Several years later and I'm now in a full-time position (which had been advertised as "MBA + X years experience required") with that second company managing planning for regional operations and developing strategy and processes for a global multi-9-figure operations unit. Working on a degree through University of Phoenix just to get the piece of paper--but even when I do it'll be useless because I'm already at a level that requires at least a masters per formal requirements.

      In short, it can be done. That being said, HR fought my initial hire as a full-time employee, and one person even made it her personal mission to limit my promotions and pay and to try to exclude me from consideration for potential promotions. The only reason I advanced the way I did was because my managers personally and specifically fought HR on my behalf. If I had the MBA and hadn't had that resistance from HR I'd be paid double what I'm paid today at the very least.

      Here's my advice. If you are willing to start at the bottom, and earn recognition via tangible accomplishments, you can make a career in corporate America without a degree. It will require that you not only outperform your credentialed peers by orders of magnitude, but also build very strong professional relationships on the business management side such that your manager+3 will be willing to boot stomp HR on your behalf. You will in all likelihood still be undercompensated unless you are willing to jump ship and objectively prove your desirability as demonstrated by other companies headhunting you. As that is largely opposed to developing strong relationships with your managers, this is a delicate balancing act. If you are willing and able to do the same while actually having a degree you will earn much more $ at almost any large corporation . Also, do not kid yourself--people actually learn stuff in college, so you have to be willing to actively self-educate in order to be competitive.

      If you want to start your own business in an industry that is not heavily credential-sensitive, and you have a capitlization plan that does not involve stuffy bankers and conservative investors, and feel that you can spare 4 - 6 years gaining experience, I absolutely recommend jumping in to industry and reading Drucker, Kaplan and Norton, etc. on your own as opposed to getting a degree. 4 - 6 years in a real career will be much more valuable than a degree once you're your own boss.

      If you will "only" be a highly competent and consistent performer looking for a decent, stable job, GET A DEGREE.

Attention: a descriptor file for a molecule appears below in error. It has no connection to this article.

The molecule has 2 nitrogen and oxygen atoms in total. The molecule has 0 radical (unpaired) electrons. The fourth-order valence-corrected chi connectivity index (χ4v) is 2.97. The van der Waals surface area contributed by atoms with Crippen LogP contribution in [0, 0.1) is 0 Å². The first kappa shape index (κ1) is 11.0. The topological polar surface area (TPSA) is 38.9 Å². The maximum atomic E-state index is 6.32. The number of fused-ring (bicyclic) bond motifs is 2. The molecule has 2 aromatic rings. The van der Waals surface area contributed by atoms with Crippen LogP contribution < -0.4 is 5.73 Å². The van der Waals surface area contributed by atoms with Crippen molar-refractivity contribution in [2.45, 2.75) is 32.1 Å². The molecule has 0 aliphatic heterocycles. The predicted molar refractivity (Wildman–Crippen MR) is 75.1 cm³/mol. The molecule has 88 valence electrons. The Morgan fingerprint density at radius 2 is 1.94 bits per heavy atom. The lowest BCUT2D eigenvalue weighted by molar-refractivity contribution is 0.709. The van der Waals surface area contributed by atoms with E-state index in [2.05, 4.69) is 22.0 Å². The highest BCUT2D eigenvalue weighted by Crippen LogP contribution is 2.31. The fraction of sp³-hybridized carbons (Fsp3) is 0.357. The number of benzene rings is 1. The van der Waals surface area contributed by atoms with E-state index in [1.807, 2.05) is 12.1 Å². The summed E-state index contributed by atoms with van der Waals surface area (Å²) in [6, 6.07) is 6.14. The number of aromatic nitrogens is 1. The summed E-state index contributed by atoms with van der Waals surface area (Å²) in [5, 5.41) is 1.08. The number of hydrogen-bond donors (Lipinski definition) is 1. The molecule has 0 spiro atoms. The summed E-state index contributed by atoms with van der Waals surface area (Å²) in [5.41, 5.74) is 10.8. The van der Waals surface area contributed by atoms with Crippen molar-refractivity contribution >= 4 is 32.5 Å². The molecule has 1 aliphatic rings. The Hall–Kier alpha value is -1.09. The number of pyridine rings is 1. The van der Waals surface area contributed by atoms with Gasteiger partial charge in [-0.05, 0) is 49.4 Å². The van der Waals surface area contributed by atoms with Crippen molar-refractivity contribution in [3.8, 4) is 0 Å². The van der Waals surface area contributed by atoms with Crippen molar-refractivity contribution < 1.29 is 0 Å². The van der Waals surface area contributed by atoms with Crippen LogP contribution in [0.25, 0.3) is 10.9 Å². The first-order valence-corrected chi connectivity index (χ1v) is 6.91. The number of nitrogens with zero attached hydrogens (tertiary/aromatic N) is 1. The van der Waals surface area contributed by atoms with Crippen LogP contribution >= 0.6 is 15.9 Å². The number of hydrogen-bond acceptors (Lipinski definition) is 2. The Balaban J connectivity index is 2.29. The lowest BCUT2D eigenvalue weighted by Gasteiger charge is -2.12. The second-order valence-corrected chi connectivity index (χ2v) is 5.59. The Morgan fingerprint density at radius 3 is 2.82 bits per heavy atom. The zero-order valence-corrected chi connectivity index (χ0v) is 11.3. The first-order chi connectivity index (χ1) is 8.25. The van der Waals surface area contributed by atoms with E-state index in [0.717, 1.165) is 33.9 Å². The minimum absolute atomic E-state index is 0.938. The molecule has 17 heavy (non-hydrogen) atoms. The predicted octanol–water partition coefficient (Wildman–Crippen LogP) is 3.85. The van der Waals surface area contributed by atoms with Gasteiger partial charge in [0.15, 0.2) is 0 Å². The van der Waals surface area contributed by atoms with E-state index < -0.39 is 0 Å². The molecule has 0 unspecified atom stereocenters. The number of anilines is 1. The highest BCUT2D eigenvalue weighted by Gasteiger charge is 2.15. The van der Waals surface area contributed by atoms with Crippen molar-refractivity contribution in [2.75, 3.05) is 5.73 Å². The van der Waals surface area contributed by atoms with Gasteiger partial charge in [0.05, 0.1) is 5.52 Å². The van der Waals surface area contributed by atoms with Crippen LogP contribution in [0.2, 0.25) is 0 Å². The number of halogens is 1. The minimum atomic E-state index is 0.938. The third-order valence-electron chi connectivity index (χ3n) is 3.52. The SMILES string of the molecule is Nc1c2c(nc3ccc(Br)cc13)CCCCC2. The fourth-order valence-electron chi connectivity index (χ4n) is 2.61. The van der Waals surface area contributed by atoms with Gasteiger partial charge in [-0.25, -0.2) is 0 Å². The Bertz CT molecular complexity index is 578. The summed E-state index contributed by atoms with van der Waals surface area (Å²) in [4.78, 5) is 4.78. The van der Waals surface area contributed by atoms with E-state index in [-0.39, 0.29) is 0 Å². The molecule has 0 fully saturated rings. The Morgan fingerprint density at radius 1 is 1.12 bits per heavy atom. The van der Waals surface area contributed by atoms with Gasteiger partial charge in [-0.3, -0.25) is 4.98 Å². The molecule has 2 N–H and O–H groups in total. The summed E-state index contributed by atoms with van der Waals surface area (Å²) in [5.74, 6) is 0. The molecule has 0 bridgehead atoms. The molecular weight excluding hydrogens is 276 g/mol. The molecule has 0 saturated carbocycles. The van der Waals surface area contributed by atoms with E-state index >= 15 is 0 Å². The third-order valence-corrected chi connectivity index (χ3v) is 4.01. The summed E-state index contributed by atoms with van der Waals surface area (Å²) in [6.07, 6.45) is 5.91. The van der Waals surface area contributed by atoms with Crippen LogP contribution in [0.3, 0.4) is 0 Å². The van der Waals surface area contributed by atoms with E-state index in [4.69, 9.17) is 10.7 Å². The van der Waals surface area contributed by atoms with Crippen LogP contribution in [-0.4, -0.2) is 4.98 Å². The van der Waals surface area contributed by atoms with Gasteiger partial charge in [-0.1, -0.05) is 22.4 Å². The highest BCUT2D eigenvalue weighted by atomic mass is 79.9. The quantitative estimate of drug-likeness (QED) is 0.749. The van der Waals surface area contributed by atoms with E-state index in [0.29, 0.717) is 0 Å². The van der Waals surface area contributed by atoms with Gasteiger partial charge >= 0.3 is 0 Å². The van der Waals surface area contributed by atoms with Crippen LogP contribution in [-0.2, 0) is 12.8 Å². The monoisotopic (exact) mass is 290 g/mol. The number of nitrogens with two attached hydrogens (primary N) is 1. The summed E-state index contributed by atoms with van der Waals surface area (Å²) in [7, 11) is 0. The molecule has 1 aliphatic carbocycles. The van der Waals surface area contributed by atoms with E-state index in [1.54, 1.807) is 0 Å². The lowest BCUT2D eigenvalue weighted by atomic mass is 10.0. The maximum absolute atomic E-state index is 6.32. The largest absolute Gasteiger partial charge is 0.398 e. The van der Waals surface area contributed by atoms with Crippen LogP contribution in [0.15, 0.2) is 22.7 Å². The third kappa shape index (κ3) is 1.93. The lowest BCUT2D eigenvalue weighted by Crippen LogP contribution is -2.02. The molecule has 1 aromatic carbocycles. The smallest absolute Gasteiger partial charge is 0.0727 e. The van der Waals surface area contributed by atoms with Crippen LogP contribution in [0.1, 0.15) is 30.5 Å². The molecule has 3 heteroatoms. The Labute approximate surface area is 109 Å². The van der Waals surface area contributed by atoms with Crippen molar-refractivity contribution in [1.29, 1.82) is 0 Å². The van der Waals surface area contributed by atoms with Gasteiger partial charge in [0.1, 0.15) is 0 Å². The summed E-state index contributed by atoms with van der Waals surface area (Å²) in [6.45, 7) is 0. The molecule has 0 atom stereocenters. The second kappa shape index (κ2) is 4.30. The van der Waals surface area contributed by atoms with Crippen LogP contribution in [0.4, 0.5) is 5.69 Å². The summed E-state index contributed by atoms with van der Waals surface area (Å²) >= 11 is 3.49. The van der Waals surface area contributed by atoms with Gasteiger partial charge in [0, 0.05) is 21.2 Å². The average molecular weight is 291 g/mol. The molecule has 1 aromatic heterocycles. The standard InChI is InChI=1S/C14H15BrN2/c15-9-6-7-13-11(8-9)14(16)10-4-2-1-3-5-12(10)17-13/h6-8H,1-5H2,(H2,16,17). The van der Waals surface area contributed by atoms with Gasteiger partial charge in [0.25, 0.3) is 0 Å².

• by Anrego (830717) * on Monday December 03, 2012 @09:34AM (#42168451)

    I’m all for the elimination of college/university as an almost necessity to get a decent job.

    That said, for every tech millionaire dropout, there are probably 1000 guys with good technical knowledge eking out a living on a hell desk. At a minimum, not having a degree is going to make things harder and reduce your options. Again, for every small startup you can wow with your cool open source contributions, there's a dozen companies who will just shredder your resume (and before you say "who wants to work for such a company", keep in mind HR is usually not reflective of the working environment at most places).

    Much as it sucks, I still think the best bet is to learn on your own, then sweat out the degree.

    Then again, here in Canada tuitions are high but not insane. I worked a McJob part time through highschool, full time through summers, and was able to pay off the remainder of my debt fairly quickly after graduating.

    There is also something to be said about college/university as a good thing. It forces you to take stuff you’d have no interest in otherwise, there is some social development, you learn to deal with different personalities, etc..

  • Drive (Score:5, Insightful)

    by RichMan (8097) on Monday December 03, 2012 @09:35AM (#42168463)

    If you have drive you can succeed by yourself.

    With high-school becoming a pat-on-the-back-thanks-for-showing-up affair college is what teaches people to knuckle under and get stuff done. If you need that lesson you need college.

    • Re:Drive (Score:5, Insightful)

      by Anrego (830717) * on Monday December 03, 2012 @09:47AM (#42168599)